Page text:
Abandoned Signs Around Baton Rouge New Target of City’s War on Litter, Blight

The Advocate

The battle against litter and blight in Baton Rouge was given another boost on Wednesday when the Metro Council approved a measure that should allow the city-parish to start taking down abandoned signs.

The ordinance targets not only temporary signs that can litter the city after events and elections, but also more permanent signs affixed to buildings or the ground that are left behind when a business closes.

“These types of signs tend to fade into the background as we drive around,” said Trey Godfrey, Baton Rouge Area Chamber senior vice president of policy. “Once you start noticing them, you can’t unsee them.”

BRAC lobbied the city-parish to update its ordinances after a resident filmed and photographed abandoned signs located across the parish and presented the materials to the organization and city-parish officials, Godfrey said.

The ordinance, unanimously approved during the council’s zoning meeting, gives city officials the power to deem a sign abandoned after 90 days if it doesn’t have a message, it’s in poor condition, or it’s pertaining to an event that has already happened or a business that’s no longer operating. The owner of the property where the sign is located will then be given 15 days to remove it or face fines and the city-parish removing the sign at the property owners’ expense.

While the enforcement is handled by the city-parish, the effectiveness of the ordinance will largely depend on resident reports of abandoned signs to the city-parish 311 line, councilman Rowdy Gaudet said.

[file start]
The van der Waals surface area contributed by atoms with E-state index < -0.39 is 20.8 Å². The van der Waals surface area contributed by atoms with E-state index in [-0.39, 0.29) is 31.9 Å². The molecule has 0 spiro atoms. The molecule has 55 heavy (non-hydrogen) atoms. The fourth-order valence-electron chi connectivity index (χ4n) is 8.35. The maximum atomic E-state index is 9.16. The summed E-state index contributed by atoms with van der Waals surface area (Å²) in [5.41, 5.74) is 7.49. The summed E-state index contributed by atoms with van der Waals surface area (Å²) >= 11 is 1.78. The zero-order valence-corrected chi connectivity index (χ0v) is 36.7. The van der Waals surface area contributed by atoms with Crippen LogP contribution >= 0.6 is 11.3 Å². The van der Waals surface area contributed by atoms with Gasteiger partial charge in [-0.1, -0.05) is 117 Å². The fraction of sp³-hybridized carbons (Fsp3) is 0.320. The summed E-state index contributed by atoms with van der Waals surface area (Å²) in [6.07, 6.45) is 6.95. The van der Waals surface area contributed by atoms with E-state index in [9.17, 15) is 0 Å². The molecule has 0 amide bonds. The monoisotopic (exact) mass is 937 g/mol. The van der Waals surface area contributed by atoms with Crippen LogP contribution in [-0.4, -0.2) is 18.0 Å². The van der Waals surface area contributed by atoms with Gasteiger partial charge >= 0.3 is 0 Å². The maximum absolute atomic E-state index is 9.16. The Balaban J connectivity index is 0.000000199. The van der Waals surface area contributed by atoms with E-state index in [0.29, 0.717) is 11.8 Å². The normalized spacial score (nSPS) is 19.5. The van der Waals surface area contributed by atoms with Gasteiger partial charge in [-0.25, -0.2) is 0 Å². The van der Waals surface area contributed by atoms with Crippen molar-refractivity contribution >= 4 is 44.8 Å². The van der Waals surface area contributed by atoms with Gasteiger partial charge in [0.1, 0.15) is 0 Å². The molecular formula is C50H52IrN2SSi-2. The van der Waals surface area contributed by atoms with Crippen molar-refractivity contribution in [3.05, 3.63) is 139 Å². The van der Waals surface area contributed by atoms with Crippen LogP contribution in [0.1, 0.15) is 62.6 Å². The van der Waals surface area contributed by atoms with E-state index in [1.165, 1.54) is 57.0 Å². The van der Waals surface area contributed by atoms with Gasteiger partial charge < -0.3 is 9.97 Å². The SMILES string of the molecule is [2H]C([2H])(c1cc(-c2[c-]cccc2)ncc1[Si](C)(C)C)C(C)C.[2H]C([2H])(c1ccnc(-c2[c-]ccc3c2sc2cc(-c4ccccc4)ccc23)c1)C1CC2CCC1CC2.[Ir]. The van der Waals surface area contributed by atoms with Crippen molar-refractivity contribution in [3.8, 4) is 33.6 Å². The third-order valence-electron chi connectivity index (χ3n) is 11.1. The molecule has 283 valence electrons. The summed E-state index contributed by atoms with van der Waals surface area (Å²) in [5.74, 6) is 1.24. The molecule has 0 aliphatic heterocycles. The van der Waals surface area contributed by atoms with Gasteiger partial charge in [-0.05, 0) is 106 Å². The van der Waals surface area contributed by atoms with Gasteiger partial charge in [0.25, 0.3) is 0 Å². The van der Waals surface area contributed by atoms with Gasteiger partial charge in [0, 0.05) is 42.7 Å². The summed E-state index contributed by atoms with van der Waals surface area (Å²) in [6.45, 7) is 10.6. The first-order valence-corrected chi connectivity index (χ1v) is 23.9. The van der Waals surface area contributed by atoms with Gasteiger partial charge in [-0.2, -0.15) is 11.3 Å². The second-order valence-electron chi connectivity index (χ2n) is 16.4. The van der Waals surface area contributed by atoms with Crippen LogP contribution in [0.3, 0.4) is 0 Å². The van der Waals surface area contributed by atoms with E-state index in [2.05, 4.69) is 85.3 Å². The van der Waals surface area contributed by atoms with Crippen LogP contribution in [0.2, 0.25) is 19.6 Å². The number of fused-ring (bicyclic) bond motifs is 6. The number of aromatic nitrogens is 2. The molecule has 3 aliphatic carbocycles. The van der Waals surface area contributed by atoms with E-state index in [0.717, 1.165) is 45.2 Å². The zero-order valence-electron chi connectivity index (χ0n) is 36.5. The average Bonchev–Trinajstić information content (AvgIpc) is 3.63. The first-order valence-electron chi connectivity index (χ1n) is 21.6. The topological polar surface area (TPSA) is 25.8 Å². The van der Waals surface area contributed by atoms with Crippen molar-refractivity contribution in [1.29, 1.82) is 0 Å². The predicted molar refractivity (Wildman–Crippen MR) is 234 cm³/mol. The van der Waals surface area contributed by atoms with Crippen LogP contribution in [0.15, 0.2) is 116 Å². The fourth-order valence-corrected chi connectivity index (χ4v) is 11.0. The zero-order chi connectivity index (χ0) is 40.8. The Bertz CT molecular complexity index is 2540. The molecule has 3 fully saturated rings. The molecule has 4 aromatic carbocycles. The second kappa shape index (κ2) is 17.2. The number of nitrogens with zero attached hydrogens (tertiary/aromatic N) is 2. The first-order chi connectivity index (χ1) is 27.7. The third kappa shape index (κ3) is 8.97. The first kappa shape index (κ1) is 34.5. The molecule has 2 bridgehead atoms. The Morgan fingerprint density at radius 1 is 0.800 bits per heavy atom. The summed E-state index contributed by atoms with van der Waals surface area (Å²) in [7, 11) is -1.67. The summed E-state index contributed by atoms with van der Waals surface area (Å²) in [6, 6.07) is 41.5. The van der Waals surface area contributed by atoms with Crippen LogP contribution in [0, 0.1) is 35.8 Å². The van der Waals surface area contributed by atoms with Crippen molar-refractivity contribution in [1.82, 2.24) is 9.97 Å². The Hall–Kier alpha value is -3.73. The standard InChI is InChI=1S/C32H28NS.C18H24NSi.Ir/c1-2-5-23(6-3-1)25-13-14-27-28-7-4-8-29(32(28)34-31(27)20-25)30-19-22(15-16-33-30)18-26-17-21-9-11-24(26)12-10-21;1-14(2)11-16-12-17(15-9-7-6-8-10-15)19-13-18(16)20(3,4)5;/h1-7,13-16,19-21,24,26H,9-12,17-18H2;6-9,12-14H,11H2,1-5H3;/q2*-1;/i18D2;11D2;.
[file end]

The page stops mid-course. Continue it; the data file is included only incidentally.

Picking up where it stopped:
Gaudet agreed with Godfrey that abandoned signs tend to melt into the landscape of the city and degrade overall quality of life. After being made aware of the issue, Gaudet went on a drive around his district with an eye out for abandoned signs and reported several to 311, he said.

“I had never given specific attention to the visual queue you get when you see an outdated sign in front of a business that’s no longer operating,” Gaudet said. “The more that are allowed to remain, the more negative perception it gives of the community.”

The ordinance is the latest of a series of efforts by the city-parish to target litter and blight in the parish. In recent years, community cleanup groups have been organized, Mayor-President Sharon Weston Broome launched the Brighten Up Baton Rouge Task Force of businesses seeking solutions for litter, and the Metro Council has passed multiple ordinances targeted at various elements of litter and blight.

The recent attention to beautification should propel the sign ordinance by prompting residents to report blighted signs to 311, Godfrey said.

“What we learn about a lot of the deeper issues that we deal with is there’s no one entity that can solve everything,” Godfrey said. “The vehicle that will fix the issue is the city-parish, but they can’t do it alone.”

BRAC is working with the city-parish to craft more ordinances that will give the city-parish tools to target abandoned signs and other types of blight while momentum is on its side, Godfrey said.

“Giving the community agency to be able to report things and the city-parish the tools to be able to respond and react appropriately is crucial,” Godfrey said.

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